The observed global warming record: What does it tell us?

Wigley, T. M. L., Jones, P. D. ORCID: https://orcid.org/0000-0001-5032-5493 and Raper, S. C. B. (1997) The observed global warming record: What does it tell us? Proceedings of the National Academy of Sciences, 94 (16). pp. 8314-8320. ISSN 1091-6490

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Abstract

Global, near-surface temperature data sets and their derivations are discussed, and differences between the Jones and Intergovernmental Panel on Climate Change data sets are explained. Global-mean temperature changes are then interpreted in terms of anthropogenic forcing influences and natural variability. The inclusion of aerosol forcing improves the fit between modeled and observed changes but does not improve the agreement between the implied climate sensitivity value and the standard model-based range of 1.5- 4.5°C equilibrium warming for a CO2 doubling. The implied sensitivity goes from below the model-based range of estimates to substantially above this range. The addition of a solar forcing effect further improves the fit and brings the best-fit sensitivity into the middle of the model-based range. Consistency is further improved when internally generated changes are considered. This consistency, however, hides many uncertainties that surround observed data/model comparisons. These uncertainties make it impossible currently to use observed global-scale temperature changes to narrow the uncertainty range in the climate sensitivity below that estimated directly from climate models.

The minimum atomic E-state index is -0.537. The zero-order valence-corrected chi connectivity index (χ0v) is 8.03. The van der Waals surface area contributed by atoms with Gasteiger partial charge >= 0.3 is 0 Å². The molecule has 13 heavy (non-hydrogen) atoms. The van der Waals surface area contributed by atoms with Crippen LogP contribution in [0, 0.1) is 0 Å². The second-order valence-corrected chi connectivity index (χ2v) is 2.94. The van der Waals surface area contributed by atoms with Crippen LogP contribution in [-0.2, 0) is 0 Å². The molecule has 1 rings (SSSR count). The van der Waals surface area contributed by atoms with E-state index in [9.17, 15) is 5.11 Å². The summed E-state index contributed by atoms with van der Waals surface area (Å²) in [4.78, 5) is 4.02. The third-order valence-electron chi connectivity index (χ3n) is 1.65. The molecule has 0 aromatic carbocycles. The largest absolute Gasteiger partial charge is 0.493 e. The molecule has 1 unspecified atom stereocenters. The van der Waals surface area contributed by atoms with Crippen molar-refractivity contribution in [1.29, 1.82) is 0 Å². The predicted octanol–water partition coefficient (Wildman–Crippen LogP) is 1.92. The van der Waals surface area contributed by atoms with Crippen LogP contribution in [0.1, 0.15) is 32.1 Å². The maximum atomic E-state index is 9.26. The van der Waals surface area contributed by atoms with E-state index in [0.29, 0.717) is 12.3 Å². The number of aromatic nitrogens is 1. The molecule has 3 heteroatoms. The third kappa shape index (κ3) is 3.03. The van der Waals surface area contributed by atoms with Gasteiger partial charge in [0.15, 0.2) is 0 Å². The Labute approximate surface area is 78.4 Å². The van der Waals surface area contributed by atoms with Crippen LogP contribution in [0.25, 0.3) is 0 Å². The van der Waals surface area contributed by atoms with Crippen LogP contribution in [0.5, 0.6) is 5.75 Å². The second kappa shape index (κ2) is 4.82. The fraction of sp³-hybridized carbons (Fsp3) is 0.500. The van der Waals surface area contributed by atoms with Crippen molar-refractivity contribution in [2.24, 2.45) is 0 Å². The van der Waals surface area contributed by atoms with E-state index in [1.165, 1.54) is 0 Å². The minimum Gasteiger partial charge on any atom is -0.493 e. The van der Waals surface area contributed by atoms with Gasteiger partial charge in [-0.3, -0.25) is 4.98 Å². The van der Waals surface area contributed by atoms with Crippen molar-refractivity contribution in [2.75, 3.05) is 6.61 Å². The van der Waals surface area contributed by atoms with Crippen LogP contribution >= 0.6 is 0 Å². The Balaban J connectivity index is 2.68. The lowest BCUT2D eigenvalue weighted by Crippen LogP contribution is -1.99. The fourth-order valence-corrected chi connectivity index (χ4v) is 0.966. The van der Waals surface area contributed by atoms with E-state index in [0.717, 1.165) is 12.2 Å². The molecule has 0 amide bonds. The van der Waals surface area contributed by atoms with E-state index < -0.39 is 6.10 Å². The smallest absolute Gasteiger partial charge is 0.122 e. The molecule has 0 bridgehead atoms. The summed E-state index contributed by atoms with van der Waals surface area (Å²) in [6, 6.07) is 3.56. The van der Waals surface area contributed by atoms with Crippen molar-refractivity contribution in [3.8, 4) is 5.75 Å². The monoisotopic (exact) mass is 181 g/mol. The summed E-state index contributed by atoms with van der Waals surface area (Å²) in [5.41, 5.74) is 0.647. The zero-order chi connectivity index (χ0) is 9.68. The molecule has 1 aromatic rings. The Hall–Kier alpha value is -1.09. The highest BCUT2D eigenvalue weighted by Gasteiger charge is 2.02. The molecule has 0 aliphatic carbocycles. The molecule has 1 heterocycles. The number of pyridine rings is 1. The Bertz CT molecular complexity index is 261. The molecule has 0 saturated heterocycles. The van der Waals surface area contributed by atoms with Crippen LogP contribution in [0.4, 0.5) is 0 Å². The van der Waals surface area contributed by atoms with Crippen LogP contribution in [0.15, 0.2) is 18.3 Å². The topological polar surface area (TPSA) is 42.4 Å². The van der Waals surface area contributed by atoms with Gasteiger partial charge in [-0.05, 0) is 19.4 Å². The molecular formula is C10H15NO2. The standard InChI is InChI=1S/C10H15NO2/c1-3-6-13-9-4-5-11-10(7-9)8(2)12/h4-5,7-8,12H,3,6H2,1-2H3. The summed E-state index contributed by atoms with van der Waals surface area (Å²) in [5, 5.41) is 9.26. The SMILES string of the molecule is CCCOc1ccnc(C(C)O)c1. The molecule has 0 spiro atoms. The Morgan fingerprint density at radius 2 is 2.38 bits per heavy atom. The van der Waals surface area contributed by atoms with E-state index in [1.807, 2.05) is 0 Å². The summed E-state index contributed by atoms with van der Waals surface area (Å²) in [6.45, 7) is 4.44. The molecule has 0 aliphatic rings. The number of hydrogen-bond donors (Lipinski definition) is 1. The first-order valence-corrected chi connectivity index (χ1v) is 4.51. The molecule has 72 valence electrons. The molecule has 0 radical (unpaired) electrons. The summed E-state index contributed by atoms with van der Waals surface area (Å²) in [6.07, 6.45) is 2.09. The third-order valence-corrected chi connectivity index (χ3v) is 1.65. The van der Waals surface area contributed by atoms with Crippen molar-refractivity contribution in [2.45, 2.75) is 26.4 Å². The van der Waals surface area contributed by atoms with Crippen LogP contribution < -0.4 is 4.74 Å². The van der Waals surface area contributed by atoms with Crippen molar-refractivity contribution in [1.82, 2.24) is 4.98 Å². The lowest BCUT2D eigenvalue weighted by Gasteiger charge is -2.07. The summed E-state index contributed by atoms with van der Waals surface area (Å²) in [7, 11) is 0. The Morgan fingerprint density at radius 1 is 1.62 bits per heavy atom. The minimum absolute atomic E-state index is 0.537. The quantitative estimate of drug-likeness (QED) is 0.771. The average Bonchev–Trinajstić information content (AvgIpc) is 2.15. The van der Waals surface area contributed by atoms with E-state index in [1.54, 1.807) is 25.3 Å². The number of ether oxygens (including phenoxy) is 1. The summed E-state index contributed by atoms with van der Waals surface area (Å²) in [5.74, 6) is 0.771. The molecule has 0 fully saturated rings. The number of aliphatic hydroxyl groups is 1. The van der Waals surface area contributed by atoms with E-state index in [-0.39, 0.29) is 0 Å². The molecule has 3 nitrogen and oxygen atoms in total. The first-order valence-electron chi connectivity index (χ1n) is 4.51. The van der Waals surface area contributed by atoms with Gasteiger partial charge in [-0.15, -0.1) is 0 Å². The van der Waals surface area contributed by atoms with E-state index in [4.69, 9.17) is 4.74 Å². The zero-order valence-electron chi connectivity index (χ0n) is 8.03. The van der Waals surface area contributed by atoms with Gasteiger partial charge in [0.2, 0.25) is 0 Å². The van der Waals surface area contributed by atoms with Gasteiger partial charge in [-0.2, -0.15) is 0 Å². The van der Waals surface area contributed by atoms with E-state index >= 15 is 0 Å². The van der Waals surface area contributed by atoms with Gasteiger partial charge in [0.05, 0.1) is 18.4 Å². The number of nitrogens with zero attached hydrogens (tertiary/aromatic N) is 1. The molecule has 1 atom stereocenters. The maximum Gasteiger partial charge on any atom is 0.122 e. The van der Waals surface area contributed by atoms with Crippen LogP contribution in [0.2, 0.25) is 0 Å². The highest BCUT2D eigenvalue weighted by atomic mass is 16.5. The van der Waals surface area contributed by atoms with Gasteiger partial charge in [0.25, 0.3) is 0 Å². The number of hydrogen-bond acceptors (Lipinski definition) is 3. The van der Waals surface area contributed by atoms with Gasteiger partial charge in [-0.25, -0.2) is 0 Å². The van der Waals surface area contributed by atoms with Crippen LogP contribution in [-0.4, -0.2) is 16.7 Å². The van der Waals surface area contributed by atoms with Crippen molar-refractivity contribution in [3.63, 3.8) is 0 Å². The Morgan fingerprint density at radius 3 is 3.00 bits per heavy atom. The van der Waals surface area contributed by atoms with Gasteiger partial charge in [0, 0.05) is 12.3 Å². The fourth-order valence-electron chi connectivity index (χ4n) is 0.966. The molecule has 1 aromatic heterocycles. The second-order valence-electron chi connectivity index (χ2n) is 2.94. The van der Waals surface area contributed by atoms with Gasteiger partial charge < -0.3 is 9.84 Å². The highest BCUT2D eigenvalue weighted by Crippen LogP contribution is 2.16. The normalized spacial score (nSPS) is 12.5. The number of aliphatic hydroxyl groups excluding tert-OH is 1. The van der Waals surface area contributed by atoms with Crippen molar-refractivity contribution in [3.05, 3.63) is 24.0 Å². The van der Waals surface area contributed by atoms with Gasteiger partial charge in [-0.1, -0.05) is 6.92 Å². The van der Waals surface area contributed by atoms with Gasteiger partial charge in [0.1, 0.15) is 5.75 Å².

Item Type: Article
Additional Information: Paper presented at a colloquium entitled Carbon Dioxide and Climate Change, and held November 13-15, 1995, at the National Academy of Sciences, Irvine, CA
Uncontrolled Keywords: sdg 13 - climate action ,/dk/atira/pure/sustainabledevelopmentgoals/climate_action
Faculty \ School: Faculty of Science > School of Environmental Sciences
Depositing User: Rosie Cullington
Date Deposited: 20 Jul 2011 09:27
Last Modified: 19 Sep 2022 03:19
URI: https://ueaeprints.uea.ac.uk/id/eprint/33952
DOI: 10.1073/pnas.94.16.8314

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